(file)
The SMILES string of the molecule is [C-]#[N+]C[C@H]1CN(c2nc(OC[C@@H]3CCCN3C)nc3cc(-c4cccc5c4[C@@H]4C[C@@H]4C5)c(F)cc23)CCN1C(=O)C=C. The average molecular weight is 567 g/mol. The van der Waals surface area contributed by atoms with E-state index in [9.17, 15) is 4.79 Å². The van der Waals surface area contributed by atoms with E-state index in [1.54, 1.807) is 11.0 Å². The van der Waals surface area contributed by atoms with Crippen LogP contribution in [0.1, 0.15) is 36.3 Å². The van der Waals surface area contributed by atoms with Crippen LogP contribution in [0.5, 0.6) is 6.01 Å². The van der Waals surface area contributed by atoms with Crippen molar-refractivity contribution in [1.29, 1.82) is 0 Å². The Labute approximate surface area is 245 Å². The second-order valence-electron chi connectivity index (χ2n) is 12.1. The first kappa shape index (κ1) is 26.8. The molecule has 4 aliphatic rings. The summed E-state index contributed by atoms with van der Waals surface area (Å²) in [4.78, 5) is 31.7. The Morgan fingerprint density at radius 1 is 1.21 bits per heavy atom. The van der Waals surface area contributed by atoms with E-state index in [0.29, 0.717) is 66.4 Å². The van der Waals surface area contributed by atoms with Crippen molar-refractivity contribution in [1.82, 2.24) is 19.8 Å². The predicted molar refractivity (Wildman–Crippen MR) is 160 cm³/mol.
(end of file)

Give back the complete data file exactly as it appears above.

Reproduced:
The SMILES string of the molecule is [C-]#[N+]C[C@H]1CN(c2nc(OC[C@@H]3CCCN3C)nc3cc(-c4cccc5c4[C@@H]4C[C@@H]4C5)c(F)cc23)CCN1C(=O)C=C. The average molecular weight is 567 g/mol. The van der Waals surface area contributed by atoms with E-state index in [9.17, 15) is 4.79 Å². The van der Waals surface area contributed by atoms with E-state index in [1.54, 1.807) is 11.0 Å². The van der Waals surface area contributed by atoms with Crippen LogP contribution in [0.1, 0.15) is 36.3 Å². The van der Waals surface area contributed by atoms with Crippen LogP contribution in [0.5, 0.6) is 6.01 Å². The van der Waals surface area contributed by atoms with Crippen molar-refractivity contribution in [1.29, 1.82) is 0 Å². The Labute approximate surface area is 245 Å². The second-order valence-electron chi connectivity index (χ2n) is 12.1. The first kappa shape index (κ1) is 26.8. The molecule has 4 aliphatic rings. The summed E-state index contributed by atoms with van der Waals surface area (Å²) in [4.78, 5) is 31.7. The Morgan fingerprint density at radius 1 is 1.21 bits per heavy atom. The van der Waals surface area contributed by atoms with E-state index in [0.29, 0.717) is 66.4 Å². The van der Waals surface area contributed by atoms with Crippen molar-refractivity contribution in [1.82, 2.24) is 19.8 Å². The predicted molar refractivity (Wildman–Crippen MR) is 160 cm³/mol.